IN RE SACRED HEART HOSP. OF NORRISTOWN Bankruptcy No. 94-13275DAS. Adv. No. 94-0490DAS.
175 B.R. 543 (1994)
In re SACRED HEART HOSPITAL OF NORRISTOWN, d/b/a Sacred Heart Hospital and Rehabilitation Center, Debtor. SKILLED NURSING PROFESSIONAL SERVICES, A DIVISION OF SKILLED NURSING HOME CARE, INC., and Facilities Management, Inc., Plaintiffs, v. SACRED HEART HOSPITAL OF NORRISTOWN, d/b/a Sacred Heart Hospital and Rehabilitation Center, Defendant, and Midlantic Bank, N.A., successor to Continental Bank, and Allmed Financial Corporation, Intervening Defendants.
United States Bankruptcy Court, E.D. Pennsylvania.
December 2, 1994.
Joel H. Levitin, Dechert Price & Rhoads, Philadelphia, PA, for Creditors' Committee.
DAVID A. SCHOLL, Chief Judge.
The Plaintiffs in the instant proceeding have, in their post-trial briefing, narrowed the issue before us to whether this court should declare that accounts receivable generated by their home health care services performed on behalf of the Debtor hospital are not property of the Debtor's estate because they constitute the res of a constructive trust created by the Debtor in the Plaintiffs' favor. Since we find that the parties' relationship is that of debtor and creditor, and that neither the law, the parties' contract, nor the Debtor's conduct evinces wrongful acts or abuse of a confidential relationship necessary to create a constructive trust, we rule against the Plaintiffs.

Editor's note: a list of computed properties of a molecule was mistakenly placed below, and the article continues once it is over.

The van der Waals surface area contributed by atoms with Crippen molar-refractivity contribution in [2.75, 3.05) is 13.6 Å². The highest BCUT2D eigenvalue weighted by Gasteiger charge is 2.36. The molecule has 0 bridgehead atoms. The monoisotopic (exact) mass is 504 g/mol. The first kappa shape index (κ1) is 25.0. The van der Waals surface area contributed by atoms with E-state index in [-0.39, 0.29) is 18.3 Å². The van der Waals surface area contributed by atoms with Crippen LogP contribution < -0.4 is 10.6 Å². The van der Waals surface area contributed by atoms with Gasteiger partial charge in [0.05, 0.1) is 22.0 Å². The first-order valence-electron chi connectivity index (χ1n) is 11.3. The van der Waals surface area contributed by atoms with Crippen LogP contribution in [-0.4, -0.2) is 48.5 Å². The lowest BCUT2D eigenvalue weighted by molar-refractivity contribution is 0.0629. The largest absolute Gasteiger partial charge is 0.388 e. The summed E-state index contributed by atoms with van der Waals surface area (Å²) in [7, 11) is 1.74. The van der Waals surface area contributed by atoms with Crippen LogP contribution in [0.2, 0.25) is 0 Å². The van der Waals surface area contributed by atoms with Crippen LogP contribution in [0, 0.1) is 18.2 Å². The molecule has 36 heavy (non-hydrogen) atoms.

B. FACTUAL AND PROCEDURAL HISTORY
The underlying Chapter 11 case of SACRED HEART HOSPITAL OF NORRISTOWN ("the Debtor") was filed on May 25, 1994, a week after the Debtor ceased its operations. This case has therefore been in a liquidation mode since its outset.
The Plaintiff has sought and been authorized to utilize cash collateral of its secured creditors, subject to their disputes regarding priority, in order to preserve its assets, including the hospital facility, for sale. We agree with the Plaintiffs that the cash collateral Orders entered on June 3, 1994, and thereafter have reserved whatever rights the Plaintiffs have in the Debtor's property. The main event in this case thus far has been the sale of the Debtor's hospital realty-asset to an unexpected bidder, Montgomery County, for a surprisingly high bid of $7.05 million. An attempt of the Borough of Norristown to thwart this sale by condemning the hospital was beaten back by an adversary proceeding (Adv. No. 94-0666DAS) in which the Borough's condemnation action was invalidated as violative of 11 U.S.C. § 362(a)(3).
After a status hearing of September 21, 1994, a deadline of November 22, 1994, was established for the Debtor to file a liquidating plan and a disclosure statement. A motion to extend this deadline to January 13, 1995, was recently allowed, due to the pendency of two adversary proceedings which will resolve the issues of the relative priorities of three creditor entities: (1) MIDLANTIC BANK, N.A., successor to Continental Bank ("the Bank"), the trustee of bonds issued on behalf of the Debtor, on which the balance due is approximately $25 million. The Debtor is seeking to avoid the Bank's liens as improperly perfected, and thus render the claims of the bondholders unsecured in a separate proceeding (Adv. No. 94-0561DAS) ("the Bank Proceeding"), tried on November 16, 1994, and on which briefing will be completed on December 16, 1994; (2) ALLMED FINANCIAL CORPORATION ("AllMed"), the purchaser of certain accounts receivable of the Debtor, which claims an apparently-undisputed replacement lien in certain property of the Debtor. AllMed will retain its complete secured status only if it can defeat alleged prior interests in the receivables in issue; and (3) SKILLED NURSING PROFESSIONAL SERVICES ("SNIPS"), a division of SKILLED NURSING HOME CARE, INC. ("SNHC"), and FACILITIES MANAGEMENT, INC. ("FMI," and with SNIPS, "the Plaintiffs"), which rendered home health care services on behalf of the Debtor prior to the closing of